First full-length scholarly article in Setswana comes from NWU
A joint effort by the NWU’s Language Directorate and the School of Computer, Statistical and Mathematical Sciences has resulted in a big breakthrough and a historic first.
A technical scholarly article based on the work of Mr Tumo Baitshenyetsi – who recently completed his master’s degree in the subject group Computer Science – was translated in its entirety into Setswana with the help of the NWU’s Language Directorate. Tumo’s supervisors were Prof Hennie Kruger and Prof Giel Hattingh, both from Computer Science.
The article entitled Tiragatso ya itlhagiso ya setlhare se se okeditsweng ka kgetsi mo bothateng jwa popo ya metato ya dipeipi tsa oli (Applying an extended tree knapsack approach to an oil pipeline design problem) was accepted for publication in the accredited scholarly journal of the Operations Research Society of South Africa (ORiON), and will appear in the December 2011 edition.
According to Prof Kruger, it was a new and somewhat unfamiliar process to get the Setswana article published in an English journal. Quite a few problems had to be overcome; first, the editor had to be convinced that the Setswana would be on a high academic level. The review process was also problematic, as there was nobody who could review the technical content in Setswana. This was dealt with by making available a longer English summary to the reviewers. The editor of ORiON was also very accommodating and helped us overcome objections.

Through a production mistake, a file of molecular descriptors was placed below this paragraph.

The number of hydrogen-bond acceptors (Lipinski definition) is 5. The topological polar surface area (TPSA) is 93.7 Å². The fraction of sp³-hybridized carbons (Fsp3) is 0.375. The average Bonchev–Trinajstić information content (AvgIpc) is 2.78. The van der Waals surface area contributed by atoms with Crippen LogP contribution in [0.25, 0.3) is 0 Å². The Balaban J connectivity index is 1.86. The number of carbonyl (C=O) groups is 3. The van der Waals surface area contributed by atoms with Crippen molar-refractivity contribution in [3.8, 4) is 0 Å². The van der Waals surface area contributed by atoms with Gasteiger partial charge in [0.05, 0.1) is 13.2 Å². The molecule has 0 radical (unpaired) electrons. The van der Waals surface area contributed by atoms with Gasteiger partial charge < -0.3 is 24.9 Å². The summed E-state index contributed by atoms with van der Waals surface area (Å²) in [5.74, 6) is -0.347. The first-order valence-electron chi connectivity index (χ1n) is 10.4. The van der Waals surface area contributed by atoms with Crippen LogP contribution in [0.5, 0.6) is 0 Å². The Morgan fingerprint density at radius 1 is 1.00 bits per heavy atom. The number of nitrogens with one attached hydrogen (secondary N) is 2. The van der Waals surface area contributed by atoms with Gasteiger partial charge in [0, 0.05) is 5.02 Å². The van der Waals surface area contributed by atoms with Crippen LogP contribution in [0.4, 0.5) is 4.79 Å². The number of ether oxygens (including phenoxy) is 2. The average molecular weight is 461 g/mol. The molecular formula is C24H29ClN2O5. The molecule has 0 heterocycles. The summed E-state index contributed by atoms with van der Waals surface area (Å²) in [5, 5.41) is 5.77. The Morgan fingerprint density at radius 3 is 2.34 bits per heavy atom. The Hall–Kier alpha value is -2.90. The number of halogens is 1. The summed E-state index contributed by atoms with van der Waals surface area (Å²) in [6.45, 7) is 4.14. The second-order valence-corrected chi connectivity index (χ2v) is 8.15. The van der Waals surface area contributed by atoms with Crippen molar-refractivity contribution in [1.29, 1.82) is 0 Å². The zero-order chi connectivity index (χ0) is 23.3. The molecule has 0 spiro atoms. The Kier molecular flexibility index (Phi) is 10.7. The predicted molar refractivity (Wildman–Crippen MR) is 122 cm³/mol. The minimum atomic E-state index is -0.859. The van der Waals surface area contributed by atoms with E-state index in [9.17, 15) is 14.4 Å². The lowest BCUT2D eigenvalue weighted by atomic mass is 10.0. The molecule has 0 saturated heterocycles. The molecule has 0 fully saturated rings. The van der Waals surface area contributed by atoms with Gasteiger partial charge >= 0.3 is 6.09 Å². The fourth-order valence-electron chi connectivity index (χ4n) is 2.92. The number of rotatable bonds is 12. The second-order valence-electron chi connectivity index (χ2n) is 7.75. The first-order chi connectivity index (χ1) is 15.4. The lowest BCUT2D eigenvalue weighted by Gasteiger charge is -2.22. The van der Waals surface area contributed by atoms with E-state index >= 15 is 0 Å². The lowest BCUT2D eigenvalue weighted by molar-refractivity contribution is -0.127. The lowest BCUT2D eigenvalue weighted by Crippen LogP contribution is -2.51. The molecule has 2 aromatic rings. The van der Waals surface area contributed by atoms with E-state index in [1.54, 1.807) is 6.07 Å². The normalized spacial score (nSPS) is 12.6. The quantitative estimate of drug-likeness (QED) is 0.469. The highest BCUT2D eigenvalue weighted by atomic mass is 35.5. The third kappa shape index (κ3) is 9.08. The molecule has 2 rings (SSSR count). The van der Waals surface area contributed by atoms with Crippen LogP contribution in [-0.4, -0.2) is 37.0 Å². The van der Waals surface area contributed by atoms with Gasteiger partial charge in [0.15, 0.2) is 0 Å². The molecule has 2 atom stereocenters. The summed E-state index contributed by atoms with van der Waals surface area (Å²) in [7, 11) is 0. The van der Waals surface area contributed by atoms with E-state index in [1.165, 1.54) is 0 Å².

Prof Kruger also emphasised that all of this would not have been achieved without the professional assistance and support of the NWU’s Language Directorate. Mr Johan Blaauw helped manage the project and Mr Johan Zerwick had the daunting task of translating this specialised article.
According to Johan Zerwick, the translation posed a number of unique challenges since technical terms, descriptions and mathematical modelling techniques all had to be translated into Setswana. Many neologisms had to be invented in order to arrive at a true reflection of the technical aspects. To ensure a high quality product, the translation was also checked by Solomon Khunou a lecturer in Setswana at the Tshwane University of Technology and a SATI-accredited translator.
Prof Kruger and Messrs Blaauw and Zerwick all agree that the Setswana article represents a first in natural sciences and that it will contribute not only towards the development of Setswana in particular, but also to that of indigenous languages in general. They also regard it as a way of giving tangible effect to the NWU’s culture of multilingualism.